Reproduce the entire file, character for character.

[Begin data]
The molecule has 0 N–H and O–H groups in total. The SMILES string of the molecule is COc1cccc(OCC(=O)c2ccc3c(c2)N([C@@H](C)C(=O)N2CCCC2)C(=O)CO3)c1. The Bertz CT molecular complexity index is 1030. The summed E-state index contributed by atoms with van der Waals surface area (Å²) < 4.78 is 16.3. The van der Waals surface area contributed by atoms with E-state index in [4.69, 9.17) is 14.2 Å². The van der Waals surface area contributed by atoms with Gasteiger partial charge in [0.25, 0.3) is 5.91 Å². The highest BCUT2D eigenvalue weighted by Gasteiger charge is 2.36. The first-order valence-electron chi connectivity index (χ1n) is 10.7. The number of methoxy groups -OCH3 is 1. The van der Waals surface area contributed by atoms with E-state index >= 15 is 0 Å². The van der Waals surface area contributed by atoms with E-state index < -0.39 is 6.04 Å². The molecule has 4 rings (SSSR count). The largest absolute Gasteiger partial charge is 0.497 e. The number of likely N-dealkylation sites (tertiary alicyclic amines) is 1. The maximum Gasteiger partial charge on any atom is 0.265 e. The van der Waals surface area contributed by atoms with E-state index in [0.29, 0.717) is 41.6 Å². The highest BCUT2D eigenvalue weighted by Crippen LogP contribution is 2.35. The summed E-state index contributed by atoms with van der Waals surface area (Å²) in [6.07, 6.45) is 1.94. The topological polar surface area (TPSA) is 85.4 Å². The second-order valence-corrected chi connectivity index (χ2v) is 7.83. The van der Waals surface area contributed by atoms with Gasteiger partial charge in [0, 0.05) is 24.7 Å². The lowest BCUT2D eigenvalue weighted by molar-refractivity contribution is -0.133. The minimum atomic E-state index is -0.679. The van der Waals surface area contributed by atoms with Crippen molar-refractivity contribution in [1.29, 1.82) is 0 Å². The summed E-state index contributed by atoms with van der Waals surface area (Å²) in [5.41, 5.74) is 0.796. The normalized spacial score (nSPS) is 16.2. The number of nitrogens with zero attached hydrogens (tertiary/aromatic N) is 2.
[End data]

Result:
The molecule has 0 N–H and O–H groups in total. The SMILES string of the molecule is COc1cccc(OCC(=O)c2ccc3c(c2)N([C@@H](C)C(=O)N2CCCC2)C(=O)CO3)c1. The Bertz CT molecular complexity index is 1030. The summed E-state index contributed by atoms with van der Waals surface area (Å²) < 4.78 is 16.3. The van der Waals surface area contributed by atoms with E-state index in [4.69, 9.17) is 14.2 Å². The van der Waals surface area contributed by atoms with Gasteiger partial charge in [0.25, 0.3) is 5.91 Å². The highest BCUT2D eigenvalue weighted by Gasteiger charge is 2.36. The first-order valence-electron chi connectivity index (χ1n) is 10.7. The number of methoxy groups -OCH3 is 1. The van der Waals surface area contributed by atoms with E-state index >= 15 is 0 Å². The van der Waals surface area contributed by atoms with E-state index < -0.39 is 6.04 Å². The molecule has 4 rings (SSSR count). The largest absolute Gasteiger partial charge is 0.497 e. The number of likely N-dealkylation sites (tertiary alicyclic amines) is 1. The maximum Gasteiger partial charge on any atom is 0.265 e. The van der Waals surface area contributed by atoms with E-state index in [0.29, 0.717) is 41.6 Å². The highest BCUT2D eigenvalue weighted by Crippen LogP contribution is 2.35. The summed E-state index contributed by atoms with van der Waals surface area (Å²) in [6.07, 6.45) is 1.94. The topological polar surface area (TPSA) is 85.4 Å². The second-order valence-corrected chi connectivity index (χ2v) is 7.83. The van der Waals surface area contributed by atoms with Gasteiger partial charge in [0, 0.05) is 24.7 Å². The lowest BCUT2D eigenvalue weighted by molar-refractivity contribution is -0.133. The minimum atomic E-state index is -0.679. The van der Waals surface area contributed by atoms with Crippen molar-refractivity contribution in [1.29, 1.82) is 0 Å². The summed E-state index contributed by atoms with van der Waals surface area (Å²) in [5.41, 5.74) is 0.796. The normalized spacial score (nSPS) is 16.2. The number of nitrogens with zero attached hydrogens (tertiary/aromatic N) is 2.